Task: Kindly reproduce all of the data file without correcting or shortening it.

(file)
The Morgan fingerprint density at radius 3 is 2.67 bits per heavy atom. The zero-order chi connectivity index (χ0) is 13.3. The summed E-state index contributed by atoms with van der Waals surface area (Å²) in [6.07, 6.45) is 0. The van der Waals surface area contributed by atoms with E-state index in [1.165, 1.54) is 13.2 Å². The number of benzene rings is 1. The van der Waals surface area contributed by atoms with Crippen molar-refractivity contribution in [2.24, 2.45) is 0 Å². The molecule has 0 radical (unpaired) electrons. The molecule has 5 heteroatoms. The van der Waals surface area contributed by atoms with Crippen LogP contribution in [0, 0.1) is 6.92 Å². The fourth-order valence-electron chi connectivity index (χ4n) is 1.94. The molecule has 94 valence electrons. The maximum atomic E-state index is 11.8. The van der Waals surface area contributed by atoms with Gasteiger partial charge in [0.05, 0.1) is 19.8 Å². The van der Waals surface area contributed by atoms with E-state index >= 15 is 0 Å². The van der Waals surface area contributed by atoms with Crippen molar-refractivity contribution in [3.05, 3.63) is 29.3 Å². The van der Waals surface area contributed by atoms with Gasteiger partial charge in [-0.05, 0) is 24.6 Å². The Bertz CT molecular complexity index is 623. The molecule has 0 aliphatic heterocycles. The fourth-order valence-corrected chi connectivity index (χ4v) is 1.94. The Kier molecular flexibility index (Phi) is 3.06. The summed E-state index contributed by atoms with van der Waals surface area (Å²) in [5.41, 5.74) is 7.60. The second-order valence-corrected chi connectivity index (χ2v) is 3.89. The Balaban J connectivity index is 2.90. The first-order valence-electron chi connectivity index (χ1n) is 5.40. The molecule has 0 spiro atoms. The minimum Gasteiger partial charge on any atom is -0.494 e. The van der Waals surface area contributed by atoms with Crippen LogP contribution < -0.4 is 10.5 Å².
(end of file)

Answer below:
The Morgan fingerprint density at radius 3 is 2.67 bits per heavy atom. The zero-order chi connectivity index (χ0) is 13.3. The summed E-state index contributed by atoms with van der Waals surface area (Å²) in [6.07, 6.45) is 0. The van der Waals surface area contributed by atoms with E-state index in [1.165, 1.54) is 13.2 Å². The number of benzene rings is 1. The van der Waals surface area contributed by atoms with Crippen molar-refractivity contribution in [2.24, 2.45) is 0 Å². The molecule has 0 radical (unpaired) electrons. The molecule has 5 heteroatoms. The van der Waals surface area contributed by atoms with Crippen LogP contribution in [0, 0.1) is 6.92 Å². The fourth-order valence-electron chi connectivity index (χ4n) is 1.94. The molecule has 94 valence electrons. The maximum atomic E-state index is 11.8. The van der Waals surface area contributed by atoms with Gasteiger partial charge in [0.05, 0.1) is 19.8 Å². The van der Waals surface area contributed by atoms with E-state index >= 15 is 0 Å². The van der Waals surface area contributed by atoms with Crippen molar-refractivity contribution in [3.05, 3.63) is 29.3 Å². The van der Waals surface area contributed by atoms with Gasteiger partial charge in [-0.05, 0) is 24.6 Å². The Bertz CT molecular complexity index is 623. The molecule has 0 aliphatic heterocycles. The fourth-order valence-corrected chi connectivity index (χ4v) is 1.94. The Kier molecular flexibility index (Phi) is 3.06. The summed E-state index contributed by atoms with van der Waals surface area (Å²) in [5.41, 5.74) is 7.60. The second-order valence-corrected chi connectivity index (χ2v) is 3.89. The Balaban J connectivity index is 2.90. The first-order valence-electron chi connectivity index (χ1n) is 5.40. The molecule has 0 spiro atoms. The minimum Gasteiger partial charge on any atom is -0.494 e. The van der Waals surface area contributed by atoms with Crippen LogP contribution < -0.4 is 10.5 Å².